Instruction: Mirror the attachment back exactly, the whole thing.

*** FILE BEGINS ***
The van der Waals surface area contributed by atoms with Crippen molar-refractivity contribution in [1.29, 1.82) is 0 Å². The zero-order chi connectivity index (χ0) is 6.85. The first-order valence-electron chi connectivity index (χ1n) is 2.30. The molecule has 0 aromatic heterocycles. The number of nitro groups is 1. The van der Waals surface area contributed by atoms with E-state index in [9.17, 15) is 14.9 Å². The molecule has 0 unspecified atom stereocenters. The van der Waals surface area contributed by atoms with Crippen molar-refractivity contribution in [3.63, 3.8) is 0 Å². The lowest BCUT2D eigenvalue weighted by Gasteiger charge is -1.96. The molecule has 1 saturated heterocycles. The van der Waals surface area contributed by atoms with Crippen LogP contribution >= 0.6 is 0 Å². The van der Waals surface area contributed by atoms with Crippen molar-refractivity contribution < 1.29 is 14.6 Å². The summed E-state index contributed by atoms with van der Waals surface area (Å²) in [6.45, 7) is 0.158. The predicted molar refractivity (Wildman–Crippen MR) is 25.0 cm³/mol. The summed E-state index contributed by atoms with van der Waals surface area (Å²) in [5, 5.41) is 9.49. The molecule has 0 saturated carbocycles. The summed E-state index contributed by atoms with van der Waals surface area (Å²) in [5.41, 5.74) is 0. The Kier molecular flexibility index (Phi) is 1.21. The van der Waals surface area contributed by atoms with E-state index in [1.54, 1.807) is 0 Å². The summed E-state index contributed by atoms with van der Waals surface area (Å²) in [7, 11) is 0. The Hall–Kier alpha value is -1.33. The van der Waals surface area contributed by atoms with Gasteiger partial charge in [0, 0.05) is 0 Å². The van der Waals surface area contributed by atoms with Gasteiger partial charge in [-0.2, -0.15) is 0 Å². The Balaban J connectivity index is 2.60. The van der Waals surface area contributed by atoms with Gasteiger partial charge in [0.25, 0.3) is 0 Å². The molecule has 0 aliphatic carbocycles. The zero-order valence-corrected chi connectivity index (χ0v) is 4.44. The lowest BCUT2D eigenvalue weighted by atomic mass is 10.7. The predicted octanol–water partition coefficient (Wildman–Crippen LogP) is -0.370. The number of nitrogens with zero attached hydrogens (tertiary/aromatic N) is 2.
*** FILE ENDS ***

The van der Waals surface area contributed by atoms with Crippen molar-refractivity contribution in [1.29, 1.82) is 0 Å². The zero-order chi connectivity index (χ0) is 6.85. The first-order valence-electron chi connectivity index (χ1n) is 2.30. The molecule has 0 aromatic heterocycles. The number of nitro groups is 1. The van der Waals surface area contributed by atoms with E-state index in [9.17, 15) is 14.9 Å². The molecule has 0 unspecified atom stereocenters. The van der Waals surface area contributed by atoms with Crippen molar-refractivity contribution in [3.63, 3.8) is 0 Å². The lowest BCUT2D eigenvalue weighted by Gasteiger charge is -1.96. The molecule has 1 saturated heterocycles. The van der Waals surface area contributed by atoms with Crippen LogP contribution >= 0.6 is 0 Å². The van der Waals surface area contributed by atoms with Crippen molar-refractivity contribution < 1.29 is 14.6 Å². The summed E-state index contributed by atoms with van der Waals surface area (Å²) in [6.45, 7) is 0.158. The predicted molar refractivity (Wildman–Crippen MR) is 25.0 cm³/mol. The summed E-state index contributed by atoms with van der Waals surface area (Å²) in [5, 5.41) is 9.49. The molecule has 0 saturated carbocycles. The summed E-state index contributed by atoms with van der Waals surface area (Å²) in [5.41, 5.74) is 0. The Kier molecular flexibility index (Phi) is 1.21. The van der Waals surface area contributed by atoms with E-state index in [1.54, 1.807) is 0 Å². The summed E-state index contributed by atoms with van der Waals surface area (Å²) in [7, 11) is 0. The Hall–Kier alpha value is -1.33. The van der Waals surface area contributed by atoms with Gasteiger partial charge in [0, 0.05) is 0 Å². The van der Waals surface area contributed by atoms with Gasteiger partial charge in [-0.2, -0.15) is 0 Å². The Balaban J connectivity index is 2.60. The van der Waals surface area contributed by atoms with Gasteiger partial charge in [0.25, 0.3) is 0 Å². The molecule has 0 aliphatic carbocycles. The zero-order valence-corrected chi connectivity index (χ0v) is 4.44. The lowest BCUT2D eigenvalue weighted by atomic mass is 10.7. The predicted octanol–water partition coefficient (Wildman–Crippen LogP) is -0.370. The number of nitrogens with zero attached hydrogens (tertiary/aromatic N) is 2.